Diabetic with an infected foot sore?

Find out if you qualify to participate in a clinical research study that may help.

Qualified participants may receive:
  • Evaluations, exams, lab work
  • Investigational product or placebo
  • Wound care dressings
  • Compensation for time and travel
  • No-cost study related treatment

Study Snapshot

Purpose: This study is to learn whether phage, viruses designed to attack bacteria, are a safe and effective form of treatment for foot ulcers associated with foot bone infections in patients with diabetes.

Diabetes can lead to foot ulcers which can lead to serious complications.

People with diabetes often develop peripheral neuropathy, or damaged nerves, in their feet related to low blood flow. These damaged nerves and low blood flow can lead to numbness and tingling as well as sores and blisters.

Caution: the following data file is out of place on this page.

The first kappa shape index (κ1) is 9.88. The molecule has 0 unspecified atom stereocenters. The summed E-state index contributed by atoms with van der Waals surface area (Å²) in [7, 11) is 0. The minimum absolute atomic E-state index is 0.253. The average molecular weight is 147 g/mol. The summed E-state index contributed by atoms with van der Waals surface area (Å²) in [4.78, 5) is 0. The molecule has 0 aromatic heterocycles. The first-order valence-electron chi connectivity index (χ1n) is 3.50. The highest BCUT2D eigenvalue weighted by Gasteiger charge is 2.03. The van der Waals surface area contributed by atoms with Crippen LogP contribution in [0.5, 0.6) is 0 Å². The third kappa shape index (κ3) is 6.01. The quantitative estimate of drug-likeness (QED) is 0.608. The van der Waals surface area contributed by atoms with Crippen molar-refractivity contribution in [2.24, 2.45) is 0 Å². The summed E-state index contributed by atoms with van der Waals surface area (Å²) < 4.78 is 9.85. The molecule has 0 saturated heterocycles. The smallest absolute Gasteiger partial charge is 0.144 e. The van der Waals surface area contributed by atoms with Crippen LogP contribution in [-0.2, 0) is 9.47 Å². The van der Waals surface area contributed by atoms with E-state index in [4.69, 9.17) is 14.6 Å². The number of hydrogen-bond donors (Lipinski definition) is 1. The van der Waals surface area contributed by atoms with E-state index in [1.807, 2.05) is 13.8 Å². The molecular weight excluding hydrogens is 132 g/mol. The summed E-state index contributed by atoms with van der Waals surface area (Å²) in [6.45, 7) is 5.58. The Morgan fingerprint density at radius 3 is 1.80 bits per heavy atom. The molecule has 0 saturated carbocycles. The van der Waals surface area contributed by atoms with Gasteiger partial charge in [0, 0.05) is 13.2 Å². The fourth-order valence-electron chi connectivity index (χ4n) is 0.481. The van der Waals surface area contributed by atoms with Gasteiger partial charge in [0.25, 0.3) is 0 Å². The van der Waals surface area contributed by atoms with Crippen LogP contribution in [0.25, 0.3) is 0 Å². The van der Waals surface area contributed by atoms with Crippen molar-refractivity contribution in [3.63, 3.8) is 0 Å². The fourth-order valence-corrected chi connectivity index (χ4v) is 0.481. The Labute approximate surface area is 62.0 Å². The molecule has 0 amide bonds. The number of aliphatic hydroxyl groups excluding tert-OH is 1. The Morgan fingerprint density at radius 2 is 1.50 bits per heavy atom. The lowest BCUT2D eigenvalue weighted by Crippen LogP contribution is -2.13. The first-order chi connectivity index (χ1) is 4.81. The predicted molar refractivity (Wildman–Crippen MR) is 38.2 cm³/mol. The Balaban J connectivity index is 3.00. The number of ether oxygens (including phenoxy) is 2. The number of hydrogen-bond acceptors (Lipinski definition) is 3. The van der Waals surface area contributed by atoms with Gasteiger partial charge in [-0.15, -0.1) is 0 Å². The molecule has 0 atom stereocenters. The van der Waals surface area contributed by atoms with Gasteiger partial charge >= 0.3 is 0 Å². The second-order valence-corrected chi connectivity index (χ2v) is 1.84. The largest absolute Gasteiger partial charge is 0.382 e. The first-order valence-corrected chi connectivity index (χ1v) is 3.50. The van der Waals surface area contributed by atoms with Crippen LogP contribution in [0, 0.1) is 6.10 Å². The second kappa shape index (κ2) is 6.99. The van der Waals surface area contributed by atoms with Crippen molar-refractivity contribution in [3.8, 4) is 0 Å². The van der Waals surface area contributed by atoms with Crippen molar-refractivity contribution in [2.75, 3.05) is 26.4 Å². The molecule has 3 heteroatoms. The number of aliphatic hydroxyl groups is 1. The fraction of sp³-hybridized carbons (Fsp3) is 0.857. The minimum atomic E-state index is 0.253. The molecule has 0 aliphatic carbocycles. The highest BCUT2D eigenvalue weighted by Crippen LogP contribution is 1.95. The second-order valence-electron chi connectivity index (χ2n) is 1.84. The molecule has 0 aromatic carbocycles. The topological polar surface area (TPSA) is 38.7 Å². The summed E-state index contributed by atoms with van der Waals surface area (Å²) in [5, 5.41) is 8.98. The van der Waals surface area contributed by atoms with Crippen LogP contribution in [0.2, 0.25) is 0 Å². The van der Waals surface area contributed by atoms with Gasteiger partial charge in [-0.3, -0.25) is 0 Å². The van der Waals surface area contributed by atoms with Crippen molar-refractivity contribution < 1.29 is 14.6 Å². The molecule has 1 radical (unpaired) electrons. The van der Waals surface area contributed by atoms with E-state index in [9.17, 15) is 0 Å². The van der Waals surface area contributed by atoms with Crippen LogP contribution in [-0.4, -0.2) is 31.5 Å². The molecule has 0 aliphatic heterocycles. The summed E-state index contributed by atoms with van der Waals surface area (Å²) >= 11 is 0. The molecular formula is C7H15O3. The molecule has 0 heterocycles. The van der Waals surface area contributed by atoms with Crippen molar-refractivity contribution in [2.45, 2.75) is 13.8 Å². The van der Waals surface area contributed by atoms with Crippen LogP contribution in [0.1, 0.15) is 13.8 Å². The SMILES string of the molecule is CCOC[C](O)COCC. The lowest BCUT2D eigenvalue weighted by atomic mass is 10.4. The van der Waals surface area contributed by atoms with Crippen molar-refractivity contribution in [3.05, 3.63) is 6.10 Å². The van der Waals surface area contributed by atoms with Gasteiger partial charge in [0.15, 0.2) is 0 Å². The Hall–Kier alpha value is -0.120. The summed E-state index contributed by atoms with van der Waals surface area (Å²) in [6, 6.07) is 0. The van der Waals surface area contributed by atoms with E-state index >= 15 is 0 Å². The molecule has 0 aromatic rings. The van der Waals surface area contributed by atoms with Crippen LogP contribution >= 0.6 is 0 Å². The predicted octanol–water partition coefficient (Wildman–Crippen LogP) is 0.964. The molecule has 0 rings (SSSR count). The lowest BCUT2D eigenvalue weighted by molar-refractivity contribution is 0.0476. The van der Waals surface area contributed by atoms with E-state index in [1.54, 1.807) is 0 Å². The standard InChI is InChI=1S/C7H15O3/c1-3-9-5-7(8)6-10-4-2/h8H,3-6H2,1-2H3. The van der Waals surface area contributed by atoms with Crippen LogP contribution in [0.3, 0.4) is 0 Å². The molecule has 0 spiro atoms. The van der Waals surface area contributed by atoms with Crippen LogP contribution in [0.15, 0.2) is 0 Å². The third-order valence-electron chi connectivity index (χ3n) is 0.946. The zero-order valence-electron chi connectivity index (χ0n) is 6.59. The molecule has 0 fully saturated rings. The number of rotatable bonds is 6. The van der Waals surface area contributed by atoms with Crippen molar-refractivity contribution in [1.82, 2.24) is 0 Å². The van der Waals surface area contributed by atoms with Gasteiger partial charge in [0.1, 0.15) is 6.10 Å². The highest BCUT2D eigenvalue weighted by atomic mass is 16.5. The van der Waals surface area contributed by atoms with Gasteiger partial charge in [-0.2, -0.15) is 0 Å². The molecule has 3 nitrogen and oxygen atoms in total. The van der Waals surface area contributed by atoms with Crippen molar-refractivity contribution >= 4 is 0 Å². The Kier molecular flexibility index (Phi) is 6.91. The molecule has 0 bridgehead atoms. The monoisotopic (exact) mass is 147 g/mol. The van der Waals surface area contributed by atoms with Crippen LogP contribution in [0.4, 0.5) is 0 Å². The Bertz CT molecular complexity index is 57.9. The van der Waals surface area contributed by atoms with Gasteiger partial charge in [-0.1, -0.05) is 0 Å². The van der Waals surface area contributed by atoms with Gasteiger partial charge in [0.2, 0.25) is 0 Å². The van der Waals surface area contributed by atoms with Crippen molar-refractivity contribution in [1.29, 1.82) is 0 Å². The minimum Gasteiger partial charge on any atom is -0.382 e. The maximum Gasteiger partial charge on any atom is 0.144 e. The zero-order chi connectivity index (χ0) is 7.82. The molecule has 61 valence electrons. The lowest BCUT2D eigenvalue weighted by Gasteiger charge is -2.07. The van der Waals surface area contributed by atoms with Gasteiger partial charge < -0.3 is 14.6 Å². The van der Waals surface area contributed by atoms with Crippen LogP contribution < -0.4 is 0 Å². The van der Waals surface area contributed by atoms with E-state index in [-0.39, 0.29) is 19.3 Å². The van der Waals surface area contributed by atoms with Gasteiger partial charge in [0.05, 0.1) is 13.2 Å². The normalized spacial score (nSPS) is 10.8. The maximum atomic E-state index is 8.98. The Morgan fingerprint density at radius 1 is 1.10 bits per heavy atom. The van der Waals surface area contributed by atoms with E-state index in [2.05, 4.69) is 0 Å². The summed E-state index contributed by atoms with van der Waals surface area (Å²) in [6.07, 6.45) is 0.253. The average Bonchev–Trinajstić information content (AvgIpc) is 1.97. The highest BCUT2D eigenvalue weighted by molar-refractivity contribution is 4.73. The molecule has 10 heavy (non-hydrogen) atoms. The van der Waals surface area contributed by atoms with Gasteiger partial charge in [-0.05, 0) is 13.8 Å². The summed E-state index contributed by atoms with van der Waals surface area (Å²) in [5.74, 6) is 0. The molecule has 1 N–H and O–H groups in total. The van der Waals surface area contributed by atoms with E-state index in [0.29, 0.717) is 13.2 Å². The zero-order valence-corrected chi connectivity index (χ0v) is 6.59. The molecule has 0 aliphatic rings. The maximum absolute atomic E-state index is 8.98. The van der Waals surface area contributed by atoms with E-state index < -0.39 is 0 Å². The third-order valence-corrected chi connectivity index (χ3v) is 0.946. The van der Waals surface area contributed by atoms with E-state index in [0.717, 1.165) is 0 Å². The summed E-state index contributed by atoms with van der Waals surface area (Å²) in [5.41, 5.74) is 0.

When the sores are open, they're called ulcers and can become infected. The infected ulcer can lead to an infection in the foot bone and become very serious. If left untreated, a neglected ulcer can lead to amputation.

This study is to learn whether phage can effectively treat diabetic foot ulcers.

What to expect as a part of this trial:

First see if you meet three basic qualifications and you'll be directed to a clinic in your area. They will set up a time with you to finish the screening process. If you are a match and want to participate, they'll walk you through the steps for enrollment and informed consent process.

Patients choosing to participate in this study will be asked to undergo screening tests (such as blood tests, wound cultures, and bone biopsy) or procedures to find out if they are eligible.

Interested in joining this trial? Just 3 simple questions to get started:

1 Are you between
18 and 85 years old?

2 Do you have
diabetes?

3 Do you have
a foot ulcer?

Note: Other conditions not specified above may result in exclusion from the study.

If you answer yes to all three questions, you may qualify to participate in a research study that may help.

To get started, contact us!

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Adaptive Phage Therapeutics